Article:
Concrete Curing Tips for Achieving Long Service-Life Performance Goals

 

The curing of freshly placed concrete plays an important role in increasing the ultimate strength and decreasing the permeability of hardened concrete, as well as mitigating thermal and plastic cracks that can severely impact the aesthetics and durability of structures.

Proper curing requires satisfactory and uninterrupted moisture content in the concrete after it is placed and finished to allow continued hydration for a reasonable amount of time. If curing of the concrete is inadequate, strength, durability, appearance, and resistance to freeze-thaw damage will suffer.

There are three important considerations with curing—the type of cure, when you need to cure, and how much curing is required. The best cured concrete is concrete that is cured slowly, uniformly, and evenly from top to bottom.

 

Types of cure

There are a variety of different approaches for curing concrete. Each one has advantages and disadvantages. The method used may depend on availability, size and shape of the concrete, the location, environment, or economics.

The wet curing method requires a continuous sprinkling of water over the concrete and keeping it moist by applying saturated wet coverings, such as burlap. By keeping the surface wet, you are keeping the concrete temperature low and preventing the concrete surface from drying faster than the bottom. While wet curing may be the best method, it may not be the most practical as most people cannot keep their sprinklers running for a week and do not have the time to continuously rewet the burlap coverings. Wet curing also makes it difficult for other trades to work on the project while curing takes place. The cost and consumption of precious water resources are additional considerations.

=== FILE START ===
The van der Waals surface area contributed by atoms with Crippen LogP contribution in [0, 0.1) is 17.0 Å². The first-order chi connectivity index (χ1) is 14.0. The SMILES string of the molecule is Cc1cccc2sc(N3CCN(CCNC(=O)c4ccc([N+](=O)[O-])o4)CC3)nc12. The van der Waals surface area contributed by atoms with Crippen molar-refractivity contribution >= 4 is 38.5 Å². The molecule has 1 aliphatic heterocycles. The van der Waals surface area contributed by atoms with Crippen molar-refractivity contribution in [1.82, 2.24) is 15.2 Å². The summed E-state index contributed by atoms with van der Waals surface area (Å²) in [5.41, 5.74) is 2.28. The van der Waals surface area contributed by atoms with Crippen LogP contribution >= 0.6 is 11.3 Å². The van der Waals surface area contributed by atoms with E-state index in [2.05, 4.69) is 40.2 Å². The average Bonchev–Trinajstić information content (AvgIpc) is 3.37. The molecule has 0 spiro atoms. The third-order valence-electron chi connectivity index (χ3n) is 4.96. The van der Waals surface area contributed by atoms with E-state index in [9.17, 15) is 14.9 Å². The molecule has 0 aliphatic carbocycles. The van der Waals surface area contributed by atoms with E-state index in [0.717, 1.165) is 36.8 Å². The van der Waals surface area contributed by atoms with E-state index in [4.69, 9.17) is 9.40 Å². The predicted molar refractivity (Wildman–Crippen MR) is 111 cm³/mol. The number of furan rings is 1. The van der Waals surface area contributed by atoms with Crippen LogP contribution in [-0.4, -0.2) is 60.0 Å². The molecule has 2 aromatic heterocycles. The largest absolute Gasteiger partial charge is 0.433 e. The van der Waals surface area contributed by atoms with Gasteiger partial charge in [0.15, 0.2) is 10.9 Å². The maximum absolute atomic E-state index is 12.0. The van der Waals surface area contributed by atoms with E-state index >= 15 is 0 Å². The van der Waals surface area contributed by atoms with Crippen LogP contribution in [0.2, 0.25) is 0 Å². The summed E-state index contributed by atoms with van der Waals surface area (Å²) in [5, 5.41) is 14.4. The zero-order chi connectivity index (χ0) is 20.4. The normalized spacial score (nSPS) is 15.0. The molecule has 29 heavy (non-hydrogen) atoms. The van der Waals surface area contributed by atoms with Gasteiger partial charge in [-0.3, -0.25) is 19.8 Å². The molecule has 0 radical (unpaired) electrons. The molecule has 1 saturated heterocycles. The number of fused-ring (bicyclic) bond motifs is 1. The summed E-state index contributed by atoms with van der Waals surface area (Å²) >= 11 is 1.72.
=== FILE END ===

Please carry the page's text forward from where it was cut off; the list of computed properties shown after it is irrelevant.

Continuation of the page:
A second curing option is to wrap a moisture-retaining covering, such as polyethylene plastic sheeting or a curing insulation blanket, over the concrete so that it seals the evaporation of water. Curing with plastic sheeting requires covering the concrete without damaging the finish. Polystyrene insulation blankets maintain a 100% relative humidity condition. While moisture-retaining coverings are a practical and efficient curing practice, they can be challenging to work with, must remain securely in place for the entire 7-day curing period, and can leave stains or marks on the concrete surface, like wet curing, if placed improperly.

The third and most common curing method is the application of a liquid membrane-forming compound to lessen moisture loss from the concrete surface. Some curing compounds are described as dissipating resins that are designed to last on the surface for a minimum of 28 days. Most hydration of the cement is completed by the time the curing compound wears off. Advantages of using a curing compound include ease of application, cost effectiveness, and the extended curing action over 30 days. Not all curing compounds are equal though: wax-based products prove to be the most efficient with regards to curing but require grinding prior to gluing tiles or carpet. Remember to ask your vendor for advice depending on your application.